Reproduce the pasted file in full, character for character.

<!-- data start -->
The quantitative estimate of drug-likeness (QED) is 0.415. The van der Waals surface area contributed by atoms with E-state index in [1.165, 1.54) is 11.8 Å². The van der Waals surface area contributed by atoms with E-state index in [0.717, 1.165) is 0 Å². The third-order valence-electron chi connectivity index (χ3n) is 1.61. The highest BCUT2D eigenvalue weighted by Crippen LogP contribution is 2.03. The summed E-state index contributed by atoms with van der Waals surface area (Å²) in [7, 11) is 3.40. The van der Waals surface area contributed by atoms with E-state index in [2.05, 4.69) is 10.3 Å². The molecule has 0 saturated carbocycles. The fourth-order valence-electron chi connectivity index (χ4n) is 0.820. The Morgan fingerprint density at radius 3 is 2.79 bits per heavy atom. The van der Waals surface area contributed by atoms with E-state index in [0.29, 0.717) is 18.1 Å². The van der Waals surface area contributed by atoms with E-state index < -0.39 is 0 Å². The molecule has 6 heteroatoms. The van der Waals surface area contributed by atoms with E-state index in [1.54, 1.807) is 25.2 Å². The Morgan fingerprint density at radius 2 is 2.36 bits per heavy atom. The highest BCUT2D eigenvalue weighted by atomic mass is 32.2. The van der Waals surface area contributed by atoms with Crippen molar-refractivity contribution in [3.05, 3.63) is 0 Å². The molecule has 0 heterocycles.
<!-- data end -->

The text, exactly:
The quantitative estimate of drug-likeness (QED) is 0.415. The van der Waals surface area contributed by atoms with E-state index in [1.165, 1.54) is 11.8 Å². The van der Waals surface area contributed by atoms with E-state index in [0.717, 1.165) is 0 Å². The third-order valence-electron chi connectivity index (χ3n) is 1.61. The highest BCUT2D eigenvalue weighted by Crippen LogP contribution is 2.03. The summed E-state index contributed by atoms with van der Waals surface area (Å²) in [7, 11) is 3.40. The van der Waals surface area contributed by atoms with E-state index in [2.05, 4.69) is 10.3 Å². The molecule has 0 saturated carbocycles. The fourth-order valence-electron chi connectivity index (χ4n) is 0.820. The Morgan fingerprint density at radius 3 is 2.79 bits per heavy atom. The van der Waals surface area contributed by atoms with E-state index in [0.29, 0.717) is 18.1 Å². The van der Waals surface area contributed by atoms with E-state index < -0.39 is 0 Å². The molecule has 6 heteroatoms. The van der Waals surface area contributed by atoms with E-state index in [1.54, 1.807) is 25.2 Å². The Morgan fingerprint density at radius 2 is 2.36 bits per heavy atom. The highest BCUT2D eigenvalue weighted by atomic mass is 32.2. The van der Waals surface area contributed by atoms with Crippen molar-refractivity contribution in [3.05, 3.63) is 0 Å². The molecule has 0 heterocycles.